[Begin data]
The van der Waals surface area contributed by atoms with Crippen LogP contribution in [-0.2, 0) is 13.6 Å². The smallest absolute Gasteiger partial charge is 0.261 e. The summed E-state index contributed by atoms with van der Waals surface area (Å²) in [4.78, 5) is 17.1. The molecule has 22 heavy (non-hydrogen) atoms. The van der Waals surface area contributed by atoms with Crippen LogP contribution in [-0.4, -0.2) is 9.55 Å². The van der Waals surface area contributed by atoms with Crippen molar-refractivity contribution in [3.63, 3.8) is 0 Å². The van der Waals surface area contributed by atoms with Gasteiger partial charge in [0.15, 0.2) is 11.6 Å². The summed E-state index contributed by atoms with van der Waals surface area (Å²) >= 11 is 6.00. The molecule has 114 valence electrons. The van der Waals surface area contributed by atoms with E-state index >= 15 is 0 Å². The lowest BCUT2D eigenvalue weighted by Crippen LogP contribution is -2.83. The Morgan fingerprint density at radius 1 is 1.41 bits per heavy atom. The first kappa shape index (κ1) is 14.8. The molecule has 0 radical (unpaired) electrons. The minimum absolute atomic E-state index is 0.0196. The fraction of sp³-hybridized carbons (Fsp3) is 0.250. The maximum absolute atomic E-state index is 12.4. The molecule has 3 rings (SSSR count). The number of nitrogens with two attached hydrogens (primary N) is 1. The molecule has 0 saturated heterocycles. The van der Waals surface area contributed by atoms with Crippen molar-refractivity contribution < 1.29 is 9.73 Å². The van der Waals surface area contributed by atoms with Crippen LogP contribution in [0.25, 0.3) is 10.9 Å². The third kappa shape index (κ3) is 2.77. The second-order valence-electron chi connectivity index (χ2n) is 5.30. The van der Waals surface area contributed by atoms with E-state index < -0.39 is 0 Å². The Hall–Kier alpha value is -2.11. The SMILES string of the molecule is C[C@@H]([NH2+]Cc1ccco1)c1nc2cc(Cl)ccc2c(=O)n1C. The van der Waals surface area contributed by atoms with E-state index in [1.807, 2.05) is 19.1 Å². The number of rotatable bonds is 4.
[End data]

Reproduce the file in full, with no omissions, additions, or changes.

The van der Waals surface area contributed by atoms with Crippen LogP contribution in [-0.2, 0) is 13.6 Å². The smallest absolute Gasteiger partial charge is 0.261 e. The summed E-state index contributed by atoms with van der Waals surface area (Å²) in [4.78, 5) is 17.1. The molecule has 22 heavy (non-hydrogen) atoms. The van der Waals surface area contributed by atoms with Crippen LogP contribution in [-0.4, -0.2) is 9.55 Å². The van der Waals surface area contributed by atoms with Crippen molar-refractivity contribution in [3.63, 3.8) is 0 Å². The van der Waals surface area contributed by atoms with Gasteiger partial charge in [0.15, 0.2) is 11.6 Å². The summed E-state index contributed by atoms with van der Waals surface area (Å²) >= 11 is 6.00. The molecule has 114 valence electrons. The van der Waals surface area contributed by atoms with E-state index >= 15 is 0 Å². The lowest BCUT2D eigenvalue weighted by Crippen LogP contribution is -2.83. The Morgan fingerprint density at radius 1 is 1.41 bits per heavy atom. The first kappa shape index (κ1) is 14.8. The molecule has 0 radical (unpaired) electrons. The minimum absolute atomic E-state index is 0.0196. The fraction of sp³-hybridized carbons (Fsp3) is 0.250. The maximum absolute atomic E-state index is 12.4. The molecule has 3 rings (SSSR count). The number of nitrogens with two attached hydrogens (primary N) is 1. The molecule has 0 saturated heterocycles. The van der Waals surface area contributed by atoms with Crippen molar-refractivity contribution < 1.29 is 9.73 Å². The van der Waals surface area contributed by atoms with Crippen LogP contribution in [0.25, 0.3) is 10.9 Å². The third kappa shape index (κ3) is 2.77. The second-order valence-electron chi connectivity index (χ2n) is 5.30. The van der Waals surface area contributed by atoms with E-state index < -0.39 is 0 Å². The Hall–Kier alpha value is -2.11. The SMILES string of the molecule is C[C@@H]([NH2+]Cc1ccco1)c1nc2cc(Cl)ccc2c(=O)n1C. The van der Waals surface area contributed by atoms with E-state index in [1.807, 2.05) is 19.1 Å². The number of rotatable bonds is 4.